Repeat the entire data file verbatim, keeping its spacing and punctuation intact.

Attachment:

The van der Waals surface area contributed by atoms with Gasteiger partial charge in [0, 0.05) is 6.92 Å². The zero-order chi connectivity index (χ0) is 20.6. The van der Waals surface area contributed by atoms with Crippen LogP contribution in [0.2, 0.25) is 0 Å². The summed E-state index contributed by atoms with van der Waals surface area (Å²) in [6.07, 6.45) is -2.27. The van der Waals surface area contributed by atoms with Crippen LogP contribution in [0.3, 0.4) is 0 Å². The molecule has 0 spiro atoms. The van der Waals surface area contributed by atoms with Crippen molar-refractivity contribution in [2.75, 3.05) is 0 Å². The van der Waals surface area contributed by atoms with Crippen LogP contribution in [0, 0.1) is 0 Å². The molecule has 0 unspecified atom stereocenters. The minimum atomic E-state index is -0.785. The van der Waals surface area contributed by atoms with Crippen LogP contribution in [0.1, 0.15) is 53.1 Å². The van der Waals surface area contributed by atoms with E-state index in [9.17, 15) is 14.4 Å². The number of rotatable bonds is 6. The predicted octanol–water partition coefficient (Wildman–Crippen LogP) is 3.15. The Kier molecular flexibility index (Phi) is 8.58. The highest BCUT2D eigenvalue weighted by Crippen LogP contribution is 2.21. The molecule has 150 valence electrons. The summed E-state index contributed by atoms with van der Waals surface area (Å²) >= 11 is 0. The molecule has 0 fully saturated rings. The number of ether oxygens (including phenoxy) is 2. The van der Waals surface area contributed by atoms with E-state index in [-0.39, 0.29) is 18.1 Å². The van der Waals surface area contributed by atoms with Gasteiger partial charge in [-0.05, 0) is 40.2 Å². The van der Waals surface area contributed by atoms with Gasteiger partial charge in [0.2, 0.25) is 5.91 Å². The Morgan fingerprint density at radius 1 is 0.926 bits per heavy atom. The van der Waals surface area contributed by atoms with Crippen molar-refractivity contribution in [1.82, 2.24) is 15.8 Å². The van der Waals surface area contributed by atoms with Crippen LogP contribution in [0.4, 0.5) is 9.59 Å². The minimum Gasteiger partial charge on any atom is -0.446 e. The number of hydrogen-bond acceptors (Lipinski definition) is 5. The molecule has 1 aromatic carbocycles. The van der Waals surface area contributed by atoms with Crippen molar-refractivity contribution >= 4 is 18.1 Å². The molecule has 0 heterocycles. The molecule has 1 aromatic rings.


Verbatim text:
The van der Waals surface area contributed by atoms with Gasteiger partial charge in [0, 0.05) is 6.92 Å². The zero-order chi connectivity index (χ0) is 20.6. The van der Waals surface area contributed by atoms with Crippen LogP contribution in [0.2, 0.25) is 0 Å². The summed E-state index contributed by atoms with van der Waals surface area (Å²) in [6.07, 6.45) is -2.27. The van der Waals surface area contributed by atoms with Crippen LogP contribution in [0.3, 0.4) is 0 Å². The molecule has 0 spiro atoms. The van der Waals surface area contributed by atoms with Crippen molar-refractivity contribution in [2.75, 3.05) is 0 Å². The van der Waals surface area contributed by atoms with Crippen LogP contribution in [0, 0.1) is 0 Å². The molecule has 0 unspecified atom stereocenters. The minimum atomic E-state index is -0.785. The van der Waals surface area contributed by atoms with Crippen LogP contribution in [0.1, 0.15) is 53.1 Å². The van der Waals surface area contributed by atoms with E-state index in [9.17, 15) is 14.4 Å². The number of rotatable bonds is 6. The predicted octanol–water partition coefficient (Wildman–Crippen LogP) is 3.15. The Kier molecular flexibility index (Phi) is 8.58. The highest BCUT2D eigenvalue weighted by Crippen LogP contribution is 2.21. The molecule has 150 valence electrons. The summed E-state index contributed by atoms with van der Waals surface area (Å²) >= 11 is 0. The molecule has 0 fully saturated rings. The number of ether oxygens (including phenoxy) is 2. The van der Waals surface area contributed by atoms with E-state index in [-0.39, 0.29) is 18.1 Å². The van der Waals surface area contributed by atoms with Gasteiger partial charge in [-0.05, 0) is 40.2 Å². The van der Waals surface area contributed by atoms with Gasteiger partial charge in [0.2, 0.25) is 5.91 Å². The Morgan fingerprint density at radius 1 is 0.926 bits per heavy atom. The van der Waals surface area contributed by atoms with Crippen molar-refractivity contribution in [1.82, 2.24) is 15.8 Å². The van der Waals surface area contributed by atoms with Crippen LogP contribution in [0.4, 0.5) is 9.59 Å². The minimum Gasteiger partial charge on any atom is -0.446 e. The number of hydrogen-bond acceptors (Lipinski definition) is 5. The molecule has 1 aromatic carbocycles. The van der Waals surface area contributed by atoms with Crippen molar-refractivity contribution >= 4 is 18.1 Å². The molecule has 0 heterocycles. The molecule has 1 aromatic rings.